By Alice Johnson
A few months ago, Georgia made it legal for people with permits to carry firearms in a concealed manner into state parks and recreational areas, onto public transportation and into restaurants that serve alcohol.
The General Assembly passed these very serious public safety provisions even though no committee ever held a meeting about them. There was no scrutiny by any professional law enforcement personnel or restaurant owners, never any opportunity for public comment.
The language was added in a conference committee on the last day of the session -- a committee that met without posting any notices, in a room in the basement of the Capitol, without openness or oversight. And 60 percent of legislators voted for it two hours before the session ended on the most hectic and chaotic day, as the clock wound toward midnight and the end of the General Assembly for another year.
Currently, the Senate Firearms Law Study Committee is preparing to remove what is left of the “public gathering” section that the new law decimated -- making it possible for firearms to be carried in churches, in schools, on college campuses and in government-owned buildings. Their plan is to allow carrying concealed handguns anywhere, at any time, by anyone who can pass a fingerprint background check and pay the $15 application fee the state requires.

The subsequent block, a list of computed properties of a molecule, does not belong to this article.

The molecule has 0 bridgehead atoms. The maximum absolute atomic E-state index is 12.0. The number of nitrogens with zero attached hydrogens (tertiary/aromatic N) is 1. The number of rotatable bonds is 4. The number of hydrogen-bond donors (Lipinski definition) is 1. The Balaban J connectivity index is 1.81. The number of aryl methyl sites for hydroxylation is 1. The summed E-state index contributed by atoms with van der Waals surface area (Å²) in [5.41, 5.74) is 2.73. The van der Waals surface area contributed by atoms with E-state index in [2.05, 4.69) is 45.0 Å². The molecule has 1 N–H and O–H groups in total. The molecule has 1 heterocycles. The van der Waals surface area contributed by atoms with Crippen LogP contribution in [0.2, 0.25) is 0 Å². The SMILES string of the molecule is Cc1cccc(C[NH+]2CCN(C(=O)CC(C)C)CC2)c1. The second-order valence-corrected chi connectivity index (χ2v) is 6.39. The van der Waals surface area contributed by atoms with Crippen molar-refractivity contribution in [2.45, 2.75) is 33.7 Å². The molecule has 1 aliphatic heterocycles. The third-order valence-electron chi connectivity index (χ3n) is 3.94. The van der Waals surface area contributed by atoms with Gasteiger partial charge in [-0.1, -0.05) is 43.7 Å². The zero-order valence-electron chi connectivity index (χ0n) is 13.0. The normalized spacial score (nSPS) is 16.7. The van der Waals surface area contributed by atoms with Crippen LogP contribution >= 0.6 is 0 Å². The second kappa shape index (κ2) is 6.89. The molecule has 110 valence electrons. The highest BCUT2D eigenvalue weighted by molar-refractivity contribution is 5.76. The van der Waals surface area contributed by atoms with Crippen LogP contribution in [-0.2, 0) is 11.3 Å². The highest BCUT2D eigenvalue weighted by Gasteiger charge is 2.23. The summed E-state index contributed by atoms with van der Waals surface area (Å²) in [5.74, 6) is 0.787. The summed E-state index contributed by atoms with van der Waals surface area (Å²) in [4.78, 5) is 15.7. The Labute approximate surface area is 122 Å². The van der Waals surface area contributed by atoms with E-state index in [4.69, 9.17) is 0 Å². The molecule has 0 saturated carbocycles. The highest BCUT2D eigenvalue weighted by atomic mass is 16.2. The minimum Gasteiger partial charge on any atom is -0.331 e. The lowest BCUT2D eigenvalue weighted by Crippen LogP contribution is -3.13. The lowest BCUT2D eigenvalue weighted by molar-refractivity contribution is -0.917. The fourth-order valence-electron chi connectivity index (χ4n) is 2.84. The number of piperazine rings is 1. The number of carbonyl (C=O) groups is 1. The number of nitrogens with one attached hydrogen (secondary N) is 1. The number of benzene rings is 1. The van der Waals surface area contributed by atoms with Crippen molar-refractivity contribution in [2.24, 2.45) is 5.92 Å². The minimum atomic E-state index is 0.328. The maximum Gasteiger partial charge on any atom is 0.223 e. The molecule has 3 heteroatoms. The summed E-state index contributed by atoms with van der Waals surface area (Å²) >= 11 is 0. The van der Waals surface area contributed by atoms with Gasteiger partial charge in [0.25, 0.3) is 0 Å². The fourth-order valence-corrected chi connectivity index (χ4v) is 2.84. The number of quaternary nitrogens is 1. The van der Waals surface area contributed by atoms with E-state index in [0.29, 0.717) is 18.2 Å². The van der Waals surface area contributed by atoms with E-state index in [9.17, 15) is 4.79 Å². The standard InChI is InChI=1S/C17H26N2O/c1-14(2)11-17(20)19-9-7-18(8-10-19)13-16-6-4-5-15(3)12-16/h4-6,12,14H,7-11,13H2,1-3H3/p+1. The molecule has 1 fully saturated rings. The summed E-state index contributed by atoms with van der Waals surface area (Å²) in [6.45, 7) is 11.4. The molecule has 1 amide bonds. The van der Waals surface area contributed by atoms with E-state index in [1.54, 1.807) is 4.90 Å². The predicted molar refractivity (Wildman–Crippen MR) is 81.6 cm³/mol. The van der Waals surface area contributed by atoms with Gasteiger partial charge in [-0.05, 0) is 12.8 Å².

Does it make sense to do these things? Is there a public safety imperative that justifies these changes in the law? Can we trust a permit holder to shoot straight, know safety rules and practice emotional good judgment when no training is required to get a permit? Why do these kinds of crazy bills get passed?